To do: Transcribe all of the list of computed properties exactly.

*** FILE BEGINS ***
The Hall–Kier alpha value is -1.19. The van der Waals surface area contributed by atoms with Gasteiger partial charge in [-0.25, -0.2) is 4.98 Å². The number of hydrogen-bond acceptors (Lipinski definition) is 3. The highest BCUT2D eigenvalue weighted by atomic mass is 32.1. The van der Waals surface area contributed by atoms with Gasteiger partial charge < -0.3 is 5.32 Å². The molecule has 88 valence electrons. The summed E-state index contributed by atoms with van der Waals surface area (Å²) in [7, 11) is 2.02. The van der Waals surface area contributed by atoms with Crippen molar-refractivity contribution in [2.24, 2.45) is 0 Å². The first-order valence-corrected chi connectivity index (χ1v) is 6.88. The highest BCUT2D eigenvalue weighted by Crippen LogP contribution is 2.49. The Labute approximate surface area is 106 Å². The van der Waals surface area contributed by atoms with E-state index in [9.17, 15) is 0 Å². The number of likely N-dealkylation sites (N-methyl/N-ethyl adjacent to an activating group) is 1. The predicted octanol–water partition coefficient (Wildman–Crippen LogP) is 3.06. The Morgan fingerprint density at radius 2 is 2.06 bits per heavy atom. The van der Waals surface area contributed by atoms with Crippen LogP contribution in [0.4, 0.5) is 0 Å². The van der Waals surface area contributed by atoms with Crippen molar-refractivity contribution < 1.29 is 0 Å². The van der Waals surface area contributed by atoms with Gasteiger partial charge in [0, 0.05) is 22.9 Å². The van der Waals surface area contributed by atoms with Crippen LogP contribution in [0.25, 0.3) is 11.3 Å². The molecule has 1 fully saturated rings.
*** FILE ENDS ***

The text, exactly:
The Hall–Kier alpha value is -1.19. The van der Waals surface area contributed by atoms with Gasteiger partial charge in [-0.25, -0.2) is 4.98 Å². The number of hydrogen-bond acceptors (Lipinski definition) is 3. The highest BCUT2D eigenvalue weighted by atomic mass is 32.1. The van der Waals surface area contributed by atoms with Gasteiger partial charge < -0.3 is 5.32 Å². The molecule has 88 valence electrons. The summed E-state index contributed by atoms with van der Waals surface area (Å²) in [7, 11) is 2.02. The van der Waals surface area contributed by atoms with Crippen molar-refractivity contribution in [2.24, 2.45) is 0 Å². The first-order valence-corrected chi connectivity index (χ1v) is 6.88. The highest BCUT2D eigenvalue weighted by Crippen LogP contribution is 2.49. The Labute approximate surface area is 106 Å². The van der Waals surface area contributed by atoms with E-state index in [9.17, 15) is 0 Å². The number of likely N-dealkylation sites (N-methyl/N-ethyl adjacent to an activating group) is 1. The predicted octanol–water partition coefficient (Wildman–Crippen LogP) is 3.06. The Morgan fingerprint density at radius 2 is 2.06 bits per heavy atom. The van der Waals surface area contributed by atoms with Crippen LogP contribution in [0.4, 0.5) is 0 Å². The van der Waals surface area contributed by atoms with Crippen molar-refractivity contribution < 1.29 is 0 Å². The van der Waals surface area contributed by atoms with Gasteiger partial charge in [0, 0.05) is 22.9 Å². The van der Waals surface area contributed by atoms with Crippen LogP contribution in [0.25, 0.3) is 11.3 Å². The molecule has 1 fully saturated rings.